We are passionate about our Vacherin Fribourgeois from Marsens in Switzerland. I was re-reading the words from Mr Marc-Henri Horner of Fromagerie de Marsens about milk recently and thought to share his piece of writing here as it gives valuable insight into the production of the milk they use for the making of Vacherin Fribourgeois. I have translated this using DeepL, which on the surface seems to have done a good job, however you can access the original French version on the website of Fromagerie de Marsens directly.
Our cheese dairy receives milk from fifteen producers who farm the land within a 3 km radius of the dairy. The farmers know the soil they work, often for generations. These farmers own and care for meadows of exceptional quality. The diversity of the flora of these natural meadows gives the milk an extraordinary richness. The raw material is perfect for processing into Vacherin fribourgeois AOC or Gruyères AOC, not to mention our other products, all of which are made by hand.
In addition to this work of maintaining the land, there is the very demanding task of monitoring the herd. Cattle breeding, mainly of the Holstein and Red-Holstein breeds, requires the farmer to be with his livestock every day. The cows are milked morning and evening. So there is a long way to go before the milk arrives. Milk; this nourishing material necessary to all newborn mammals, which man has known how to exploit to feed himself. He knew how to transform it and preserve it. The farmers who produce this milk are familiar with this difficult, complex and vulnerable material. The care given to the cows is essential, a cow in poor health will give a lower quality milk. Vigilance is therefore essential.
For some years now, the farming profession has been in constant evolution; farmers are under pressure from an economic environment that is often unfavourable to them. The number of active farms in Switzerland has decreased considerably. Small, traditional cheese dairies like ours make it possible to maintain traditional agriculture while ensuring a decent income for milk producers.
The labour force that used to be found on the farms has almost disappeared. Agricultural estates are expanding, facilities are being modernised, and the size of the machines is sometimes impressive. Of course, the infrastructure is changing, but this has no effect on the quality of the land, the grassland or the crops. All the farmers in the villages of Marsens and Vuippens work according to the strict standards of integrated production (IP). This practice consists of observing production rules that guarantee the quality of the products while being respectful of the environment. In Gruyère, and in Switzerland in general, we are involved in extensive agriculture, which guarantees quality for the consumer.
Mr Marc-Henri Horner
A new film is currently in pre-production about Willi Schmid, a very talented cheesemaker in Switzerland. The film is being made by Harvest Productions which was founded by Myriam Zumbühl. It is inspiring that Harvest Productions have captured the life and work of a Swiss cheesemaker.
"By the taste of milk he knows what he cow ate. He knows every cow and every plant in his area. And the resilience he lives his life is moving - and truly inspiring. The way he lives and works can teach us so much about how to live a good life. And make the world a better place."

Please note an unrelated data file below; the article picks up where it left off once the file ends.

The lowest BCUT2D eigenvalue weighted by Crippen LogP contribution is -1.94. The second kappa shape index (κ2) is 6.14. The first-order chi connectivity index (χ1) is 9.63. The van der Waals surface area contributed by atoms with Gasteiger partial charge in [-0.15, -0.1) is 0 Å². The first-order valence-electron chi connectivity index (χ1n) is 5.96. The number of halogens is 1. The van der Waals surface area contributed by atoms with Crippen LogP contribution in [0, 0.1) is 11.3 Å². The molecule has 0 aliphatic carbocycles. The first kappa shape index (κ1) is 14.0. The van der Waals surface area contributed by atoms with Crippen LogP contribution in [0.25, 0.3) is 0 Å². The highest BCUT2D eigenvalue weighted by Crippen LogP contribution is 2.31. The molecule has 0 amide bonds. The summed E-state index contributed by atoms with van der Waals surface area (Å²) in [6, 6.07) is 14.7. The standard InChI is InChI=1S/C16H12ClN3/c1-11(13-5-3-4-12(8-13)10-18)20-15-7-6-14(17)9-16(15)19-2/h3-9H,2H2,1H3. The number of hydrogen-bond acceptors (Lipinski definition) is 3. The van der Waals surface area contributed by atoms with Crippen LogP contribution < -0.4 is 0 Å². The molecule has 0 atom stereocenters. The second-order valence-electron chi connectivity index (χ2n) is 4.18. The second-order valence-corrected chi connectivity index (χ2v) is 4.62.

Here is the link to the trailer: https://vimeo.com/137257153
We look forward to it's release in 2021.
A new initiative from Käseswiss
Discover a unique range of cheeses created high in the Alps. Here at this altitude, farmers graze small herds of animals on lush summer pastures and craft cheese using traditional methods. Characterised by intricate flavours resulting from the diverse plants of the meadows the animals graze on, each cheese in this special selection is a true expression of its mountainside origins.
What makes Natural Alpine Cheese unique - A high altitude creation
Natural Alpine Cheese is made possible by a special combination of environment, animals, and people.
Beneath the winter snows of the high Alps lies an underlay rich with life, patiently waiting for its moment in the sun. As snows recede in spring, mountain farmers journey with their animals high into the Alps to take advantage of the brief but intense burst of growth. For a few short months, small herds can be found dotted across the steep slopes, grazing on lush summer meadows alive with an incredible array of plants.
The animals grazing in this environment produce fragrant alpine milk which is used to make cheese right there on the mountainside. Housed in traditional chalets, farmers make cheese using copper vats over open wood fires, following methods from centuries gone by.
Living conditions are tough, days are long, work is done by hand but every farmer we meet loves to be there nonetheless. Each year we visit them to share a moment and taste their production. Our selection brings together cheese that is truly unique to place and time.
Selection by Hand
We have developed our own rigorous selection criteria, that ensure our Natural Alpine Cheeses represent the best of the craft.
We only include cheeses that are:
Good cheese starts with grass
The unique combination of climate, soil conditions and sun exposure of the Alps have created an extraordinary biodiversity of plants which flourish in the warmer months. What looks like a simple summer meadow is in fact a complex ecosystem that has been nurtured over the centuries by traditional pastoral and agricultural activities. There can be over 100 different varieties of plants above 1400 metres. Animals dine on this plethora of grasses, flowers and other species and it is this diversity of diet that leads to such a special cheese that captures the flavour of its mountain terroir.
A product of contented animals and pure, raw milk
Alpine cheesemakers continue the legacy of their family traditions, following Alpine farming practices and ethical animal husbandry.
Summertime for animals on the Alp is a time of enjoyment and relaxation. Grass-fed, they move across the slopes unhurried, filling their lungs with clean mountain air while eating fresh, nutritious food. Herds are small, and each animal is known to its farmer by name and the ring of its bell.